Likelihood we’ll see this in the future? We sure hope so! 5/10

Pop-out gaming joystick

Here’s a nice idea that could bode well for gamers. This patent covers a multi-functional Home Button that can pop out to be used as an analog joystick. Touchscreen controls aren’t always the best for old-school platform games, and this tilting, pressure-sensing button could improve things dramatically with a similar style to the shallow analog sticks seen on handheld consoles like the Nintendo 3DS and PlayStation Vita. iPhone gaming fans will just have to hope Apple decides not to ditch that Home button any time soon…


Likelihood we’ll see this in the future? Probably not. 3/10

Waterproof iPhones

There have been a fair few patents relating to waterproofing over the years, and we think it’s only a matter of time until Apple decide to put one of them to use. Several competing smartphones already claim to be waterproof and, though it’s not officially labeled as such, the current generation Apple Watch can survive a dip pretty well too. Several different way to protect the internal circuitry have been patented, from hydrophobic coatings to silicon seals to liquid repellent nano-coating. You never know, with the rumored removal of the 3.5mm headphone jack we may even see some of these waterproofing technologies in action as soon as the iPhone 7…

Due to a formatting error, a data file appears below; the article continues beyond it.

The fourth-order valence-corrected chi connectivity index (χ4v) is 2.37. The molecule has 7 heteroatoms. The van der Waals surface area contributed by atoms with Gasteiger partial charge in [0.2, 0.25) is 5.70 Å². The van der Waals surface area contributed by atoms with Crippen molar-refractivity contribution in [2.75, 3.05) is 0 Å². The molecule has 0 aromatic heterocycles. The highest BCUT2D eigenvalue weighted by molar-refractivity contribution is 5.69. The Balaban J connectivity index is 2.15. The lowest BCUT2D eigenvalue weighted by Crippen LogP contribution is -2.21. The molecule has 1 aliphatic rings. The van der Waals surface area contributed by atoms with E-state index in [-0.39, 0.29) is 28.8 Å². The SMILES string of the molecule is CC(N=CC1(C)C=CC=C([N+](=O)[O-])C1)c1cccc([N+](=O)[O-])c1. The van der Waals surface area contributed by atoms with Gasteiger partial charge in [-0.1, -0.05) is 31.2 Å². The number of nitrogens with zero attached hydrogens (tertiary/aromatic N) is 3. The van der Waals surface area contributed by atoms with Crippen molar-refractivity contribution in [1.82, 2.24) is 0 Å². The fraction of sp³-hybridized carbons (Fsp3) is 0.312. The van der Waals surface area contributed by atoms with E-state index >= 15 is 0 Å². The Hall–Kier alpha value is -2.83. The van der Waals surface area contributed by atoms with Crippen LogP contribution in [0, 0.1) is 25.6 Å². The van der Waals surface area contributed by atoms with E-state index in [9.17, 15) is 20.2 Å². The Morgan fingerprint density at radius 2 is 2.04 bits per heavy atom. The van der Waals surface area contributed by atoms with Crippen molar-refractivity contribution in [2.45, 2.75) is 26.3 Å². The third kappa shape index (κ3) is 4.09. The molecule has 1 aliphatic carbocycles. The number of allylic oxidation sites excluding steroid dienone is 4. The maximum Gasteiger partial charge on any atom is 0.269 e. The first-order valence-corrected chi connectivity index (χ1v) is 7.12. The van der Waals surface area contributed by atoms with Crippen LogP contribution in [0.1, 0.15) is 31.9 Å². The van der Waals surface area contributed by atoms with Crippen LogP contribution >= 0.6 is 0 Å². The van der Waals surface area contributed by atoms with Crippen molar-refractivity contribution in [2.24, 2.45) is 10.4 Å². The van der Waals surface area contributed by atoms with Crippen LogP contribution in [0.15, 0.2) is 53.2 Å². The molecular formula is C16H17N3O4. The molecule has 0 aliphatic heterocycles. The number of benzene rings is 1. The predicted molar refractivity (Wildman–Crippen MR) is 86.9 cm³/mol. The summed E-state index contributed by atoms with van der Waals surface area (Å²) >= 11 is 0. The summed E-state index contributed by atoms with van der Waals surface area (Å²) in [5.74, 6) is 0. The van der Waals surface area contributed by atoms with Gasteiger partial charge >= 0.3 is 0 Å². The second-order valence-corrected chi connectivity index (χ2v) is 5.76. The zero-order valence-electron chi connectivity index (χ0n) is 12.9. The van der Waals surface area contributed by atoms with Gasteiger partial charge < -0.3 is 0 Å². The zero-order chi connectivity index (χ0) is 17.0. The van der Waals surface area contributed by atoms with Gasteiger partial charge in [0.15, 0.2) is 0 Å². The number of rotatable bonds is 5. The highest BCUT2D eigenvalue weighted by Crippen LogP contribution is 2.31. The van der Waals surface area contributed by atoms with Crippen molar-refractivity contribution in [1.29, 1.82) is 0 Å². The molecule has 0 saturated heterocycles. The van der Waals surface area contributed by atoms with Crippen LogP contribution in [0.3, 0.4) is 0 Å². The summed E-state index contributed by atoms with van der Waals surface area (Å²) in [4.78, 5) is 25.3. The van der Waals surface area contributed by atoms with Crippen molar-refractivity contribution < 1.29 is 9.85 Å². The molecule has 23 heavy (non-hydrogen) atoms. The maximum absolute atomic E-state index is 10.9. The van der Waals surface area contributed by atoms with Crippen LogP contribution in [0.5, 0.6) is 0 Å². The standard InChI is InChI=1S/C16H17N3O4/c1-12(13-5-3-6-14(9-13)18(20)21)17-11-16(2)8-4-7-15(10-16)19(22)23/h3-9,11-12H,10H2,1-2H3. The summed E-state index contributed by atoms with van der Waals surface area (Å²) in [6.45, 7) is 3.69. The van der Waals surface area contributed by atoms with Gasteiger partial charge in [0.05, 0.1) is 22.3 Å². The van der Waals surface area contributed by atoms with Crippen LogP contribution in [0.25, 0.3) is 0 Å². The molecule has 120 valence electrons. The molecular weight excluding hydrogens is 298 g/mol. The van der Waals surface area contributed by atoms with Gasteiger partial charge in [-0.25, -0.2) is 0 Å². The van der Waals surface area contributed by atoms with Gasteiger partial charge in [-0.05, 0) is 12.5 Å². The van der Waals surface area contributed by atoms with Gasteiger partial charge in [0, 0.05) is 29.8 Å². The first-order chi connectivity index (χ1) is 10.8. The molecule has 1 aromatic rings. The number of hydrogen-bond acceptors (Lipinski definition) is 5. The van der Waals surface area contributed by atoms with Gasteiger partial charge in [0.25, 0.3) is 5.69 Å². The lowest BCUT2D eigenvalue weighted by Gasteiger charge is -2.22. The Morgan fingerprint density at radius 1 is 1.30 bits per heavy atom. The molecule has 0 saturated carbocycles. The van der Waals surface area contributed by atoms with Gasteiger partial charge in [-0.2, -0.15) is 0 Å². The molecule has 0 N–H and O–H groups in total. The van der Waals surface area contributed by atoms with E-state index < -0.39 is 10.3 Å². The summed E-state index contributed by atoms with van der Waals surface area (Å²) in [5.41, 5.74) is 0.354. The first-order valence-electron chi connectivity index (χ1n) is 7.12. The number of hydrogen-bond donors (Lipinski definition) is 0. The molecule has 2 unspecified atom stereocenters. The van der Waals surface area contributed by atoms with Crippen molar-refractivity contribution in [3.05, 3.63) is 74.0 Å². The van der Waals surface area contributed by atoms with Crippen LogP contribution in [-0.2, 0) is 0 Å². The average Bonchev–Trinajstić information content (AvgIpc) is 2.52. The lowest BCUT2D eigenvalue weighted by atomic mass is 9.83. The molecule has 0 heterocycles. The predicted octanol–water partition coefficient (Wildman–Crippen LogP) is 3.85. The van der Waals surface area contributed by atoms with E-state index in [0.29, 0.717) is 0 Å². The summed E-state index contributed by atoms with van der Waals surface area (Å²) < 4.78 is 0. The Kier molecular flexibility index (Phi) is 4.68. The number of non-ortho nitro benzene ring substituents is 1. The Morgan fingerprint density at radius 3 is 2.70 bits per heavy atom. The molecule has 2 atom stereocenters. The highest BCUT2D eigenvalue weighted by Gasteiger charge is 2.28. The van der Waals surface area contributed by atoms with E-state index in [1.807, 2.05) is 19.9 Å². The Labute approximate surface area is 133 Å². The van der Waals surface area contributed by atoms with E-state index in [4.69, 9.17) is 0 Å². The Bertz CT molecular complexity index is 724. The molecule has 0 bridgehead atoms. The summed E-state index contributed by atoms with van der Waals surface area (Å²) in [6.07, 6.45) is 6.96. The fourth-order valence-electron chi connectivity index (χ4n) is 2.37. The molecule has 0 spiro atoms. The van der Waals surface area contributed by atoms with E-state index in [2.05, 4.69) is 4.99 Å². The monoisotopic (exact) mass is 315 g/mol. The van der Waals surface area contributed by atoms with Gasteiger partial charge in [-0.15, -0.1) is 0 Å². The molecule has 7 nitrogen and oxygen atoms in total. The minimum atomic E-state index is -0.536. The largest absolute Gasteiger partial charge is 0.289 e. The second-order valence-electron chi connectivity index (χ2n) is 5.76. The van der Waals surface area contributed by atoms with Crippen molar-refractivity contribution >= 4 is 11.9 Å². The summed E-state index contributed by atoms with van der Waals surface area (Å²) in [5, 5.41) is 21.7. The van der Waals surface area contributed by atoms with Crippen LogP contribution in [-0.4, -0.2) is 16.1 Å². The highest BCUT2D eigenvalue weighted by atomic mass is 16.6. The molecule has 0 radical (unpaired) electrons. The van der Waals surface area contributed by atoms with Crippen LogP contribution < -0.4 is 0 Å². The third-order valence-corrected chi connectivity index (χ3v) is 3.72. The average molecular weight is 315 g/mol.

Likelihood we’ll see this in the future? Almost inevitable. 9/10

Flexible iPhones

Let’s end on a crazy one: a fully flexible iPhone. Based on the patent records, it looks as though Apple has been investigating the possibility of a purposely bendable device for at least three years now. This goes beyond a flexible display – the idea here is for a partially or entirely flexible housing for an electronic device, potentially including hidden hinges in addition to elastomeric materials. It could have predefined “stable configurations” that snap into place, and could include air pockets to optionally stiffen the device into shape. The main draw of this idea – beyond the obvious durability improvements and drop-proofing – is that flexing the device could become a new input method, meaning apps or games could respond to how and when you bend your iPhone.


Likelihood we’ll see this in the future? Pretty unlikely. 2/10

Big thanks to Patently Apple for much of the source material for this article.